Gianfagna: I don’t think you can find an SoC these days that isn’t dependent on software.

SLD: How much of the software stack now has to be included, because the platform is now hardware and software.
Hogan: On any given SoC, 70% to 80% of the IP blocks are sourced commercially. But they’re not verified the same way. Taking a heterogeneous mix of stuff and being able to verify and validate that is a big deal.
Gianfagna: It’s verifying, validating and stitching it together. But you can trace this problem back a long way. This Holy Grail of mixing and matching blocks isn’t new. Back when digital TV was introduced, Philips had a building-block concept where you could stitch together all these pieces. It didn’t work because even within the same company it was horrendous to take a chip and turn it into an IP block. There were different interfaces, voltage levels and protocols. We’ve gotten smarter about that. There has been incremental help with standards like IP-XACT. But you’d better get it to work together.
Bloch: You do need to understand the hardware to develop software, though. You have options to access cache or memory that affects the user experience. Today it’s closer to the hardware discipline than the software discipline.
Hogan: Software is dependent on the hardware and the hardware is dependent on the software. If’ you’re concerned about power, you can have less registers and you can schedule them differently. That saves a lot more power than clock gating and different techniques from the physical domain. You don’t have to have as much memory. You can stay on-chip with cache and you can be a lot more creative in terms of how you architect your chip. The problem is that typically that’s not available to the software guy to virtualize. You’d like to work interactively, but software engineers eventually will get to the point where there is a software signoff.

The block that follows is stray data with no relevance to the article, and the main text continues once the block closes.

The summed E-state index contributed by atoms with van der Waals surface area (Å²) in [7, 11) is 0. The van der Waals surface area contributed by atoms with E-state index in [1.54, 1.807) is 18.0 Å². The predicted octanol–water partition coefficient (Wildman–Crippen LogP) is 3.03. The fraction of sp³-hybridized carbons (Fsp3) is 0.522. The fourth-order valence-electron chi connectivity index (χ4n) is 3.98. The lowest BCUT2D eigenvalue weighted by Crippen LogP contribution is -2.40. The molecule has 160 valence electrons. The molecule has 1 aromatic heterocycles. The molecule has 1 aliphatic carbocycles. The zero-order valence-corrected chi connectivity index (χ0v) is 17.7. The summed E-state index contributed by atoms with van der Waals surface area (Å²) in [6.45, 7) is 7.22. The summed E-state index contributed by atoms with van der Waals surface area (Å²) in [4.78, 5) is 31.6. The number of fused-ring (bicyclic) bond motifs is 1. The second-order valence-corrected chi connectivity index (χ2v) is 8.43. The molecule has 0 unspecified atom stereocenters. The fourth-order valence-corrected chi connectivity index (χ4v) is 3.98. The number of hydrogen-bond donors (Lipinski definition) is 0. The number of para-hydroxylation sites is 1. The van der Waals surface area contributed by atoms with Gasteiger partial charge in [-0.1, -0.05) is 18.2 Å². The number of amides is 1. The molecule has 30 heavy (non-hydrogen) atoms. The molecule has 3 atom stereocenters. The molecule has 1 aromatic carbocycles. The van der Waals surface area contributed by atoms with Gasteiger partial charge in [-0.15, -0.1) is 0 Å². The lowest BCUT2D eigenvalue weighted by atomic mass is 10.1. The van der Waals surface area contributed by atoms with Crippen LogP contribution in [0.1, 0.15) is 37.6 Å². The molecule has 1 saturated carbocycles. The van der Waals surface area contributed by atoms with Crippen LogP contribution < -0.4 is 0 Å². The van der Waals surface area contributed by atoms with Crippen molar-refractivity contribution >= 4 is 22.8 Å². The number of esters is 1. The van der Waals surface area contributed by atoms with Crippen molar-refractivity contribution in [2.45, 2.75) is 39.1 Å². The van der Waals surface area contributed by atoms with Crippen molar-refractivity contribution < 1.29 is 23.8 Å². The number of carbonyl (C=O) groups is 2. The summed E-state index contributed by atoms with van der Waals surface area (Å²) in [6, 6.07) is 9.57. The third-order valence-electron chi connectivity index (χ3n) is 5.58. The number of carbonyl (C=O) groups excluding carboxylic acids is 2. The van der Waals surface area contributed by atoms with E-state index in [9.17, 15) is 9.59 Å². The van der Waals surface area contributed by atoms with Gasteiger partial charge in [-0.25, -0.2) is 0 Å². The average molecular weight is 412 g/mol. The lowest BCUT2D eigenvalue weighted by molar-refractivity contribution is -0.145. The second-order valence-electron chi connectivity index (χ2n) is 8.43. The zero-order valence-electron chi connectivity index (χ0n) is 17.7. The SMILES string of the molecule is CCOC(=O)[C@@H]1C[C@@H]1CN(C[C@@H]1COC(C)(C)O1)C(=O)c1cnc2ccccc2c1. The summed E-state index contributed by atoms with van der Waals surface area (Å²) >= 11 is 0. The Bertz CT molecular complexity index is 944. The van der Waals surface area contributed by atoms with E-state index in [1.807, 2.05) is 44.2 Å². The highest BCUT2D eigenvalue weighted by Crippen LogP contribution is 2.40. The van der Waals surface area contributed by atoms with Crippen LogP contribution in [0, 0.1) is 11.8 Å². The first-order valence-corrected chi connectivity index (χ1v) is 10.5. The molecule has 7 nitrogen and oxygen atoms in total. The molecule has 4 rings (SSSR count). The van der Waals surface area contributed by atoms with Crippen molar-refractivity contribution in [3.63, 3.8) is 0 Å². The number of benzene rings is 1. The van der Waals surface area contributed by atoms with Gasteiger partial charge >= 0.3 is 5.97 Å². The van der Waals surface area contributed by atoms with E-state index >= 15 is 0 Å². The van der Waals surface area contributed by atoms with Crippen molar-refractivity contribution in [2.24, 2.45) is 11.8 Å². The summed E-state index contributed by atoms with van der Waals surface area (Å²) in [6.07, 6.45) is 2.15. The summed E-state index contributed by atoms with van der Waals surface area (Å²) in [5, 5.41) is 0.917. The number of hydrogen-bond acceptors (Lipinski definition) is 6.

Bloch: I agree. You see some of this with FPGA prototyping. Most of that is facilitated by the need to run software fast. If it works, that’s great. The problem is that if it doesn’t, you can’t debug, so it has limited value. That’s why we believe the virtual platform is the way to go—for verification, design, analysis and optimization.

SLD: You’re moving everything up several levels of abstraction. Is the signoff now done by hardware or software engineers?
Hogan: I can get the hardware done a lot faster than the software because the software keeps changing and changing. It’s a lot harder to change hardware than software. If I could get my software group to test against a virtual platform, that would save lots of time to market. It’s like NASA. You can’t wait until you build the space shuttle and then load the software. You have to do it together. Chips are like that now, too. It’s just too complicated.